Recently the IPCC report on the status and trajectory of the global ocean and the cryosphere (the portion of the earth where water mostly exists in a solid state) was released. It paints a clear picture of a rapidly shifting ecosystem that has already undergone remarkable changes in the span of a few decades and is projected to continue changing along similar trajectories (Fig. 1). It’s worth noting that while the report primarily visualizes the difference between the “best case” anthropogenic CO2 reduction scenario RCP 2.6, and the “worst case” business as usual RCP 8.5 scenario, CO2 emissions since 2005 suggest that the RCP 2.6 scenario is already too low to adequately represent future atmospheric CO2 levels (Friedlingstein et al. 2014; Senderson et al. 2016; Millar et al. 2017).
Figure 1. Observed and modeled historical changes in the ocean and cryosphere since 1950. Modified from IPCC (2019) Figure SPM.1.
The report explicitly highlights the important role evolutionary adaptation will play in the ongoing survival of marine populations, citing Scahum and Collins (2014), the report states that while much attention has been given to the evolutionary origin of traits within populations, far fewer studies have considered the stability of trait evolution, or the evolutionary impacts at the level of ecosystems or community function. It goes on the state that while natural adaptation may not be able to keep pace with the rate and magnitude of changes in the ocean and the cryosphere, human assisted evolutionary adaptation may be able to assist in the mitigation of ecosystem decline.
Biologists that are invested in marine population dynamics, especially those populations lacking the resource influence from historical economic investment, i.e. marine invertebrate populations, are then faced with the challenge of predicting evolutionary responses in multiple populations across multiple biological systems across a changing environment with limited molecular resources. Experimental evolution studies such as Pespeni et al. (2013) and Hinners et al. (2017) offer valuable insight into the response potential for extant marine populations, but such projects can be slow to set up, expensive, and prone to complications over a necessarily long-term observable time period.
Even as more and more researhcers gain access to cheaper whole-genome sequencing, the ability to assess evolutionary responses in de novo systems is contingent on interpretations derived from allele frequencies; and as understanding grows of the confluence of effects from genomic architecture, molecular redundancy at the level of an individual up to populations, and signatures of multilocus trait evolution, all in the absence of a broader empirical background information, these signatures can simultaneously tell multiple stories (Poh et al. 2014, Yeaman 2015, Pavlidis & Alachiotis 2017).
One avenue forward in untangling these multiple narratives is the implementation of forward genetic simulations. Multiple software are available that attempt to reconstruct genetic signatures from coalescent based approaches (e.g. CDPOP, SPLATCHES2, and msprime to name just a few), and while coalescent based approaches can operate quickly across many generations of simulations they can be limited in the complexity of the simulated genomic architecture and population demography considered. Forward simulation software like simuPop and SLiM can allow for greater flexibility in this regard, and with the recent implementation of the pyslim Python API, which allows for combining SLiM simulation output with neutral mutations generated by msprime, the tenability of running increasingly complex forward simulations is greater than ever before (Haller et al. 2019b). An example simulation is visualized in Figure 2.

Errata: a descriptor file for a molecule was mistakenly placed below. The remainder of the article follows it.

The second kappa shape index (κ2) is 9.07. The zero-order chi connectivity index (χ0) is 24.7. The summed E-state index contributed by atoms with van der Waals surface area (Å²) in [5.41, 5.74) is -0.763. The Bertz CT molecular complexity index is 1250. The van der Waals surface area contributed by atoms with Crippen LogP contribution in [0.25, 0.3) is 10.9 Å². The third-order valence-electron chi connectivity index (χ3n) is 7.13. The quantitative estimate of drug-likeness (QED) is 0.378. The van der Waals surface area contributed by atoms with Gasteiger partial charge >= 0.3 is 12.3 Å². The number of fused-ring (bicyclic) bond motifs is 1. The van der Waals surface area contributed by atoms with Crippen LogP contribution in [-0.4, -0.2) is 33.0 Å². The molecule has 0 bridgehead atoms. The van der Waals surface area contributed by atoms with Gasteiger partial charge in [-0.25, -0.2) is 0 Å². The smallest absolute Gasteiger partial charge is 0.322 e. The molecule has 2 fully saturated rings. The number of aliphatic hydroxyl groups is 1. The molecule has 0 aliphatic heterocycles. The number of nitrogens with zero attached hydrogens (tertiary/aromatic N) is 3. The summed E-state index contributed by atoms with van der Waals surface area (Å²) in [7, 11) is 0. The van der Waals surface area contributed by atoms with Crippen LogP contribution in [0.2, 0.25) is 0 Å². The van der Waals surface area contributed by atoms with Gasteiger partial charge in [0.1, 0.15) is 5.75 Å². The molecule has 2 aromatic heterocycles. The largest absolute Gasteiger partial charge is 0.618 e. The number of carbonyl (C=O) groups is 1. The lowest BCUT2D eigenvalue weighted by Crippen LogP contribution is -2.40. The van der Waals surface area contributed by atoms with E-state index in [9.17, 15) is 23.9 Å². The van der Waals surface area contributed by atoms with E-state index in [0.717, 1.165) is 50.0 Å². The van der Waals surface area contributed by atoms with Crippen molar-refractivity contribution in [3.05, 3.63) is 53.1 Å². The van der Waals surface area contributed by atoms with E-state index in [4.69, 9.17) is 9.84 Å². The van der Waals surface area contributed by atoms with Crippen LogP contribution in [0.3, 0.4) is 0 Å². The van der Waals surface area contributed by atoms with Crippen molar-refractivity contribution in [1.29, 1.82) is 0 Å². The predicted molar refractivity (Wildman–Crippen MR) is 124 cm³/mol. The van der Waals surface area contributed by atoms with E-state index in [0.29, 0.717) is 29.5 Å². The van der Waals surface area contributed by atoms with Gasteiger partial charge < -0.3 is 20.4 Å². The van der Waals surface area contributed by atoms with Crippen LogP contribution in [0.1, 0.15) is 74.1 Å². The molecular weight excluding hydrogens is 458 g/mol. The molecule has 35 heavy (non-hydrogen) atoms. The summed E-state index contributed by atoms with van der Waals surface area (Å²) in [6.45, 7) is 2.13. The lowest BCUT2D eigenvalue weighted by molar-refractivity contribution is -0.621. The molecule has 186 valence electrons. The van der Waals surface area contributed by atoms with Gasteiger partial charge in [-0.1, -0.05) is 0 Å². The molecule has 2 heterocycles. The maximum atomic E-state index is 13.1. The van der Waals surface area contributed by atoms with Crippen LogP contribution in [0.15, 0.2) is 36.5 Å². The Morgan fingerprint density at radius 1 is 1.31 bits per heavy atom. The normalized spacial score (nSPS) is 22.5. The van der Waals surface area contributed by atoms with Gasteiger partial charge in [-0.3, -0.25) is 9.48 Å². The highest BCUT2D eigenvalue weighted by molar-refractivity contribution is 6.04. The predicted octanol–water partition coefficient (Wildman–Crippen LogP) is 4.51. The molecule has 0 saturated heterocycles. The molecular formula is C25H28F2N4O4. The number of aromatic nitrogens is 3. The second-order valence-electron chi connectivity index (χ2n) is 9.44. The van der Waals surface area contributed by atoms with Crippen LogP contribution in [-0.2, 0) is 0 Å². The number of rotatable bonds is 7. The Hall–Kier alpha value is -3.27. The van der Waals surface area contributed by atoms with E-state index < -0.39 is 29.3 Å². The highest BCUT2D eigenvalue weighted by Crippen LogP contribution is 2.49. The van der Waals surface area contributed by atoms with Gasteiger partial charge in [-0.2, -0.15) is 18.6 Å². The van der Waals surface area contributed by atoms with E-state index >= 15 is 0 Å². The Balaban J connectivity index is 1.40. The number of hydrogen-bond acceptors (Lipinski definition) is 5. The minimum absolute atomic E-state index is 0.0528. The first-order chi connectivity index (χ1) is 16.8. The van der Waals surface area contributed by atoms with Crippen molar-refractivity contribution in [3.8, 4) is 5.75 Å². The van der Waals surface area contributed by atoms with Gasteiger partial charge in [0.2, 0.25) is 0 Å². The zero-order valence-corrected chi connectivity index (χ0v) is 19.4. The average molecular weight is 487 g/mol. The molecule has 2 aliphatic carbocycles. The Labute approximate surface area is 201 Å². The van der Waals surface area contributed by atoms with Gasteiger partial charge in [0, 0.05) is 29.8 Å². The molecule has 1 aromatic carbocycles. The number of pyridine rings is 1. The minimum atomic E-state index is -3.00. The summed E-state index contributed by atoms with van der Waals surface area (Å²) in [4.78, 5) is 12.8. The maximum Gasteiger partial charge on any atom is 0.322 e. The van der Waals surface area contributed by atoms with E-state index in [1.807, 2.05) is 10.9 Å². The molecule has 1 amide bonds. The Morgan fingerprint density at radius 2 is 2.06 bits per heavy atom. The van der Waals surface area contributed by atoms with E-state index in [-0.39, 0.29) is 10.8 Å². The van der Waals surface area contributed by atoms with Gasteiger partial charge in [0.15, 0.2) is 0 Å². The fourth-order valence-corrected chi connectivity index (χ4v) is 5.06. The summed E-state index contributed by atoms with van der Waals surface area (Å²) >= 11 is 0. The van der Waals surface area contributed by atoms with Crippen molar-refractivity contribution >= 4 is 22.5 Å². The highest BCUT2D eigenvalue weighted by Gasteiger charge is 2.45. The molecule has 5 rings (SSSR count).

Figure 2. Visualization of an example forward simulation, generated with SLiM 3. An interconnected meta-population consisting of 10,000 individuals arranged across 100 demes, each with a 1Mb diploid genome and 10 recombinant groups. Across the meta-population lies an environmental gradient, represented by the color scheme orange to cyan, which affects the relative fitness of each individual. Over time, the environment is made to shift to represent the effects of climate change, which impacts the pattern of average relative fitness observed within each deme.
As highlighted by Palumbi et al. (2019), the potential trade-offs involved in adapting to warmer more acidic marine environments will have unclear affects on long term population dynamics in marine environments. A holistic approach incorporating considerations of both historic and predicted / environmental and genomic data will be necessary moving forward if we are to successfully predict “how human actions may assist evolutionary adaptation and thereby possibly enhance the resilience of natural systems to climate change pressures” (IPCC 2019).
Áki Jarl Láruson is a Postdoctoral Researcher in the lab of Dr. Katie Lotterhos, in the Department of Marine and Environmental Sciences at Northeastern University. Dr. Láruson studies approaches to detect genomic signatures of adaptation, as well as molecular evolution in marine invertebrates.
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